In spite of that, he hired a professional trainer and learnt swimming step by step. Due to his strong willpower and rigorous practice, Douglas was made a swimmer by the trainer. But even now Douglas was not satisfied and set a higher benchmark for his perfection and devised various tests and situations to defeat the fear in all forms. Ultimately, Douglas was able to overpower his fear of water and became an expert swimmer.

Question 5.
Desire, determination and diligence lead to success. Explain the value of these qualities in the light of Douglas’ experience in Deep Water. [All India 2014 (C)]
OR
Courage and optimism are attributes that can make the impossible possible. Elucidate with reference to Deep Water. [HOTS]
Answer:
It is only through courage, desire and determination that man has succeeded in making the impossible possible. The most appropriate example is William Douglas’ pursuit to overcome his fear of water. After the terrible experience of almost drowning at the Y.M.C.A. swimming pool, Douglas developed a fear of water. The moment he entered water, pangs of panic paralysed his lumbs. He spent many years of his life, under this fear.

But finally he decided to overcome this fear and succeeded in his attempts due to his relentless efforts and positive approach. He hired the services of an instructor, who after rigorous training and special technique, built a swimmer out of him. It took Douglas almost seven months to overcome his fear. But, finally, Douglas proved that it was courage, determination, desire, diligence and optimism that made him get rid of fear.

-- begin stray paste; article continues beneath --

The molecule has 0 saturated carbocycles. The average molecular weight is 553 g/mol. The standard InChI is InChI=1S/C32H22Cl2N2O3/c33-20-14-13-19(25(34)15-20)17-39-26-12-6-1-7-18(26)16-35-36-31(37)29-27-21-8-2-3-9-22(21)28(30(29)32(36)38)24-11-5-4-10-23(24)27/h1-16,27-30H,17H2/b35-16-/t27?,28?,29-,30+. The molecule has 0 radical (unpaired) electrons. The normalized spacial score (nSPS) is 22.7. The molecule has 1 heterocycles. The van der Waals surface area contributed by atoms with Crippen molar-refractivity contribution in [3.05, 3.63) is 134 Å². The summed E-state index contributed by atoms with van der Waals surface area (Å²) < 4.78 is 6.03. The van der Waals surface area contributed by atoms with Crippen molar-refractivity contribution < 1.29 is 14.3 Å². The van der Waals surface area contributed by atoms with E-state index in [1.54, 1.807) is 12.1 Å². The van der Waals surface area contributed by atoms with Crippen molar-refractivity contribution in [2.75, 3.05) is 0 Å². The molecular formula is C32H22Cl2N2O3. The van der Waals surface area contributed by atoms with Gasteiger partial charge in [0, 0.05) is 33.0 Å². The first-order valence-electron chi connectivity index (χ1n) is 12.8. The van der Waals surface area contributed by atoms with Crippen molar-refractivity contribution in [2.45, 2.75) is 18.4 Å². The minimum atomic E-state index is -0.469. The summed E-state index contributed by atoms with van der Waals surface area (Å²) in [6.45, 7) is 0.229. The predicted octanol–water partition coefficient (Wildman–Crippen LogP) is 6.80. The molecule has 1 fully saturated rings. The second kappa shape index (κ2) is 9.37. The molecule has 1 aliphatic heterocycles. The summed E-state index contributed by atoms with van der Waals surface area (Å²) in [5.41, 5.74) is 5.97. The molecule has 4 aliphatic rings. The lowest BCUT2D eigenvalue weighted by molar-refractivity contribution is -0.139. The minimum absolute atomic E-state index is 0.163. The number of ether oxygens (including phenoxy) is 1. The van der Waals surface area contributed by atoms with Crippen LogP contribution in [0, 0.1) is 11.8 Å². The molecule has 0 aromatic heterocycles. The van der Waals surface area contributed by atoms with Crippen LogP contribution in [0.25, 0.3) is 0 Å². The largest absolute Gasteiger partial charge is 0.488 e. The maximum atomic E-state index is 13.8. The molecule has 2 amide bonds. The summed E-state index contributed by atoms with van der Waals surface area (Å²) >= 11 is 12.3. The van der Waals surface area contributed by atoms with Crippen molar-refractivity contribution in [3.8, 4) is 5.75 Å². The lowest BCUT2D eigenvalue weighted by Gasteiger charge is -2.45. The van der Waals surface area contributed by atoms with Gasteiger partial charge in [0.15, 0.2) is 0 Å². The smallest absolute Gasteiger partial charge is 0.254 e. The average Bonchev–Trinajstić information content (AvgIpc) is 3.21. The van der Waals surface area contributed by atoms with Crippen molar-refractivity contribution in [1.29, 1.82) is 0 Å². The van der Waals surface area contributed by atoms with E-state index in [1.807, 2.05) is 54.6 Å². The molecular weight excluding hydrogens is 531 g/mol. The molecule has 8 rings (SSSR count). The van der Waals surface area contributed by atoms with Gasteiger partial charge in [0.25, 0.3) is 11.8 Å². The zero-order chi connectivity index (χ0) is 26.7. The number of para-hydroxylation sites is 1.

Question 6.
‘This handicap stayed with me as the years rolled by.’ Which handicap is being referred to and what are the events that made Douglas handicapped?
Answer:
The handicap being referred to is the fear of water Douglas had developed due to some unfortunate incidents in his childhood. As a result, he could not enjoy water sports and swimming. When he was three or four years old, his father took him to the beach in California. Douglas was knocked down by sea waves and was almost buried in water. He developed an aversion to water.

Moreover, when he was ten or eleven years old, a bruiser flung him into a swimming pool. At that time he had a terrible experience. He was almost in water, which suffocated him and the fear immobilised his limbs. However, he somehow escaped drowning. Since then he was scared of water and could not enjoy conoeing, swimming, rafting, fishing, etc. This became a handicap for him, as he was deprived of the joy of water sports and swimming.

Question 7.
‘But I was not finished.’ Describe how Douglas gained confidence as a swimmer after the instructor had left him.
Answer:
Douglas was slowly made a swimmer by the instructor. He trained him to overcome his fear of water, swim, move his legs and inhaie and exhale while swimming. In seven months, the instructor made a swimmer out of Douglas. But Douglas was not confident as yet. The vestiges of fear of water still haunted him. So he decided to swim in various pools and lakes to completely overcome his fear. He went to the Tieton to Conrad Meadows, up the Conrad Creek Trail, to Meade Glacier and finally swam in Warm Lake. After this, Douglas was confident that he had completely overcome his fear of water.

Question 8.
Do you think that ‘Deep Water’ is an appropriate title. Give reasons in support of your answer.
Answer: